Dial the world for 17 pence

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The Independent Online
BRITISH Telecom is concerned about the launch tomorrow of a software product that will allow people to make phone calls to anywhere in the world for the price of a local call.

People connected to the Internet can use the software, costing $69, to send and transmit voice messages internationally. The only cost is the local call on to the Internet.

The product, Internet Phone, has been developed by a tiny Israeli technology company, Vocaltec, which has also signed a strategic deal with a US company that offers Internet connectivity to challenge US long-distance providers such as AT&T, MCI and Sprint.

BT admits that the product could soon cut into its revenues from international calls. Last year it made profits of about pounds 2bn from international calls. "It probably won't affect us in the short term, but in five years or so there will be an impact," said a BT spokesman.

The savings from using the system can be large: at peak rates, a five- minute call from Britain to Japan costs pounds 4.37. Over the Internet, it would cost 17p. "With this product, we become a threat to the phone companies," says Elon Ganor, Vocaltec president.

Vocaltec last week tied up a deal in which the US Internet provider Netcom will provide the software free to its 110,000 subscribers across the US. It is understood to be close to a similar deal with UK-based Demon Internet, which has 32,000 subscribers.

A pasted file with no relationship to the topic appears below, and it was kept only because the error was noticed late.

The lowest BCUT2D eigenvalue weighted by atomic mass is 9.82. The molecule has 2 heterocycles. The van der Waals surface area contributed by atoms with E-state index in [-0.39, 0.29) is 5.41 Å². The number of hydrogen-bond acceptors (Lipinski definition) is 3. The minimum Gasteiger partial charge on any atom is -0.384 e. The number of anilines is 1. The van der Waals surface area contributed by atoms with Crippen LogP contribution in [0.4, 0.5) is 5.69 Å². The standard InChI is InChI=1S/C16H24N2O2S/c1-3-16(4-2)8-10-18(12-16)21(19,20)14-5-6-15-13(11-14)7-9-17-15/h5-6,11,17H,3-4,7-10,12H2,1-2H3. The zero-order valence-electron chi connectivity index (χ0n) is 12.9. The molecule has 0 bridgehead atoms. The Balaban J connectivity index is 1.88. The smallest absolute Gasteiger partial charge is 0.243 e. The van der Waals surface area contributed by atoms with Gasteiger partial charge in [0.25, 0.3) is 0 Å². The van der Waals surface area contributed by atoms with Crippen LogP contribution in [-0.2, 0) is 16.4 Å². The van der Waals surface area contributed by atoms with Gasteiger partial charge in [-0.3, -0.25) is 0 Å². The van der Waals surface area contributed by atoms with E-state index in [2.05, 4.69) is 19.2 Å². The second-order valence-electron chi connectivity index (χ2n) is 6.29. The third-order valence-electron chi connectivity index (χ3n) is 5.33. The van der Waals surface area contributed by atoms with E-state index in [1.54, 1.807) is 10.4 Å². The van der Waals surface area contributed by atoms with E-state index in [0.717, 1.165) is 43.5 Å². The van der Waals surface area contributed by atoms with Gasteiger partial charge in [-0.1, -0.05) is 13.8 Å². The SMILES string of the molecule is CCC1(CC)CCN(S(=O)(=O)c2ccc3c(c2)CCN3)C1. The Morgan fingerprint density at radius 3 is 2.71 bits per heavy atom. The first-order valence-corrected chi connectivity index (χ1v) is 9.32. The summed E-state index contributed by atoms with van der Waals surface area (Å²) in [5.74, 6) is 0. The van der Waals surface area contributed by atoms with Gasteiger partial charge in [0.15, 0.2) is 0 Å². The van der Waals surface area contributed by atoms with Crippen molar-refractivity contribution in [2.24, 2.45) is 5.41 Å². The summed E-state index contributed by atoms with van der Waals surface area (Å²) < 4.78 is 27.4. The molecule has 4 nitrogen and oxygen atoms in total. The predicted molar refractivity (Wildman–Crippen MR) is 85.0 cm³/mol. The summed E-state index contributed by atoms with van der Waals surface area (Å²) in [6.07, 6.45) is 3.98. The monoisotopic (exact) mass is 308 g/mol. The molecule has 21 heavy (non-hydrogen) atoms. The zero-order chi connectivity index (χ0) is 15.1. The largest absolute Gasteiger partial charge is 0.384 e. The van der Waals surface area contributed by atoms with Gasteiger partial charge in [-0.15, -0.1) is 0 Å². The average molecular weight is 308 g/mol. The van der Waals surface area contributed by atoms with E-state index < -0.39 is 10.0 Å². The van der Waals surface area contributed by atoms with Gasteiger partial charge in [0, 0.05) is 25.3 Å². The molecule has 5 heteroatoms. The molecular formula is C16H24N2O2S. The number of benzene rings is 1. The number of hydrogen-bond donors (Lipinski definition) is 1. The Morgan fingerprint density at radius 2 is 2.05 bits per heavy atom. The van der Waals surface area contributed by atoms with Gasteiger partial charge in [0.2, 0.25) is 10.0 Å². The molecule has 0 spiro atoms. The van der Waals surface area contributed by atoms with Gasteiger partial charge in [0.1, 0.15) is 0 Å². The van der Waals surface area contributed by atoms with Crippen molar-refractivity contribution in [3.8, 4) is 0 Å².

BT is powerless to prevent Internet Phone being sold and used by British companies because they are not setting themselves up as telecoms companies, but simply using the data capacity of the Internet. "There are no regulatory issues at the moment," said BT's spokesman. Oftel and the DTI would not comment, except to say they were "aware" of the product.

Vocaltec's package requires a standard PC equipped with a card to translate sounds into computer digits, a microphone and speakers. Systems like this typically cost about pounds 1,000. The other requirement is a high-speed modem, costing about pounds 100, which connects the computer to the phone network. It works by digitising the user's speech, compressing it into a data "packet" and sending it over a local phone line to another computer connected to the Internet. From there, it can be passed around the world to another computer, where the packet of data is turned back into speech and played through the speakers.

There are limitations to the software's efficiency: if the data networks used by the Internet are congested, the response will be slow. But as the use of the Internet grows, more and more capacity is being dedicated to it, especially on transatlantic links. It will also only work if the person receiving the call is already connected to the Internet.

In February, Vocaltec released a limited version of the product in which only one person could talk at a time. Within three months it had attracted 120,000 people to its site on the Internet's World Wide Web (For aficionados the address is: http://www.vocaltec.com). There they could download a free copy of the program, which worked for 90 seconds.

The popularity of the system has been so great that companies offering Internet links have had to ask people not to use it at peak times.